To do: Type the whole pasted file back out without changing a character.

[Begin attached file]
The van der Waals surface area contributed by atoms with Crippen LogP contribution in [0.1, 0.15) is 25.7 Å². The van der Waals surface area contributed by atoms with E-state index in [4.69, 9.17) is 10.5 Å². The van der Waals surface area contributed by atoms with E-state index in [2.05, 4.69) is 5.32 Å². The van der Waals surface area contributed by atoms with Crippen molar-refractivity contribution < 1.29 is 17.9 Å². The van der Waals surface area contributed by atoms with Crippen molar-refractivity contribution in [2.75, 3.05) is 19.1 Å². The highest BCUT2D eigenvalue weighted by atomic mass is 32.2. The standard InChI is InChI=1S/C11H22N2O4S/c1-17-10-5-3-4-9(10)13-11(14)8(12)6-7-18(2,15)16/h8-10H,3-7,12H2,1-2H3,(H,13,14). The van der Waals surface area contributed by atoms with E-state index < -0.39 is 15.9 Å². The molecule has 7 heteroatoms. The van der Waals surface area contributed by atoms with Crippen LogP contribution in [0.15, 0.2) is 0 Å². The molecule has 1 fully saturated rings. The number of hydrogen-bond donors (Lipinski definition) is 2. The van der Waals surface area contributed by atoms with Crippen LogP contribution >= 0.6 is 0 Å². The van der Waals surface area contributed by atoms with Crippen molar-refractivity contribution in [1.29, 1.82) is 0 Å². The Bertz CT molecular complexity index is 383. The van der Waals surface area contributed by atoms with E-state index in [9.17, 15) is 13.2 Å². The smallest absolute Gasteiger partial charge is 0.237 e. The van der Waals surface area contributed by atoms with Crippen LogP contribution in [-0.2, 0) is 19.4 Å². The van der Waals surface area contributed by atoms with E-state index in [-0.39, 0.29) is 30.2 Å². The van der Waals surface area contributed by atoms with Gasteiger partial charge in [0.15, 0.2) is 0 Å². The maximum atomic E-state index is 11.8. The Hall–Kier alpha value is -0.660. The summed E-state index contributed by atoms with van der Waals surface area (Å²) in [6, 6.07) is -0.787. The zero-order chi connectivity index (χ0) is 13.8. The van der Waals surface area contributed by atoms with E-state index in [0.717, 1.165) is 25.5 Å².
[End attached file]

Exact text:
The van der Waals surface area contributed by atoms with Crippen LogP contribution in [0.1, 0.15) is 25.7 Å². The van der Waals surface area contributed by atoms with E-state index in [4.69, 9.17) is 10.5 Å². The van der Waals surface area contributed by atoms with E-state index in [2.05, 4.69) is 5.32 Å². The van der Waals surface area contributed by atoms with Crippen molar-refractivity contribution < 1.29 is 17.9 Å². The van der Waals surface area contributed by atoms with Crippen molar-refractivity contribution in [2.75, 3.05) is 19.1 Å². The highest BCUT2D eigenvalue weighted by atomic mass is 32.2. The standard InChI is InChI=1S/C11H22N2O4S/c1-17-10-5-3-4-9(10)13-11(14)8(12)6-7-18(2,15)16/h8-10H,3-7,12H2,1-2H3,(H,13,14). The van der Waals surface area contributed by atoms with E-state index < -0.39 is 15.9 Å². The molecule has 7 heteroatoms. The van der Waals surface area contributed by atoms with Crippen LogP contribution in [0.15, 0.2) is 0 Å². The molecule has 1 fully saturated rings. The number of hydrogen-bond donors (Lipinski definition) is 2. The van der Waals surface area contributed by atoms with Crippen LogP contribution >= 0.6 is 0 Å². The van der Waals surface area contributed by atoms with Crippen molar-refractivity contribution in [1.29, 1.82) is 0 Å². The Bertz CT molecular complexity index is 383. The van der Waals surface area contributed by atoms with E-state index in [9.17, 15) is 13.2 Å². The smallest absolute Gasteiger partial charge is 0.237 e. The van der Waals surface area contributed by atoms with Crippen LogP contribution in [-0.2, 0) is 19.4 Å². The van der Waals surface area contributed by atoms with E-state index in [-0.39, 0.29) is 30.2 Å². The van der Waals surface area contributed by atoms with Gasteiger partial charge in [0.15, 0.2) is 0 Å². The maximum atomic E-state index is 11.8. The Hall–Kier alpha value is -0.660. The summed E-state index contributed by atoms with van der Waals surface area (Å²) in [6, 6.07) is -0.787. The zero-order chi connectivity index (χ0) is 13.8. The van der Waals surface area contributed by atoms with E-state index in [0.717, 1.165) is 25.5 Å².